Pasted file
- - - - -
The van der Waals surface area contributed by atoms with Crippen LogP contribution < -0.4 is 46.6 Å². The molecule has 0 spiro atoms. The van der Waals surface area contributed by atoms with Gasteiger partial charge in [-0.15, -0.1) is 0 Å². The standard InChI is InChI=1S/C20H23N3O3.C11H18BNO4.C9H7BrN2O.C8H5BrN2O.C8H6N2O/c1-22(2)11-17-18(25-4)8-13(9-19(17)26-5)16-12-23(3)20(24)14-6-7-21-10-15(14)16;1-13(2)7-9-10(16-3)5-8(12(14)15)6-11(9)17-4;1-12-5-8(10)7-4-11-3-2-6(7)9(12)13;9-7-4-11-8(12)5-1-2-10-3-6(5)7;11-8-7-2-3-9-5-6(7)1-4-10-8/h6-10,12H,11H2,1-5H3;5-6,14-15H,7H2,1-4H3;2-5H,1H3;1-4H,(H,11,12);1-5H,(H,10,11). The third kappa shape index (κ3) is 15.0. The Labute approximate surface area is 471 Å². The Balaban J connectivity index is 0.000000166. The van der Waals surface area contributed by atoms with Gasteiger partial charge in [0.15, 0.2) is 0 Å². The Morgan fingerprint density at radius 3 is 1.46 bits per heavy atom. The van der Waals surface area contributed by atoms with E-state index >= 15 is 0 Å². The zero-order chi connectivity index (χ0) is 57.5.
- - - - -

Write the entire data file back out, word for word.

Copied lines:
The van der Waals surface area contributed by atoms with Crippen LogP contribution < -0.4 is 46.6 Å². The molecule has 0 spiro atoms. The van der Waals surface area contributed by atoms with Gasteiger partial charge in [-0.15, -0.1) is 0 Å². The standard InChI is InChI=1S/C20H23N3O3.C11H18BNO4.C9H7BrN2O.C8H5BrN2O.C8H6N2O/c1-22(2)11-17-18(25-4)8-13(9-19(17)26-5)16-12-23(3)20(24)14-6-7-21-10-15(14)16;1-13(2)7-9-10(16-3)5-8(12(14)15)6-11(9)17-4;1-12-5-8(10)7-4-11-3-2-6(7)9(12)13;9-7-4-11-8(12)5-1-2-10-3-6(5)7;11-8-7-2-3-9-5-6(7)1-4-10-8/h6-10,12H,11H2,1-5H3;5-6,14-15H,7H2,1-4H3;2-5H,1H3;1-4H,(H,11,12);1-5H,(H,10,11). The third kappa shape index (κ3) is 15.0. The Labute approximate surface area is 471 Å². The Balaban J connectivity index is 0.000000166. The van der Waals surface area contributed by atoms with Gasteiger partial charge in [0.15, 0.2) is 0 Å². The Morgan fingerprint density at radius 3 is 1.46 bits per heavy atom. The van der Waals surface area contributed by atoms with E-state index >= 15 is 0 Å². The zero-order chi connectivity index (χ0) is 57.5.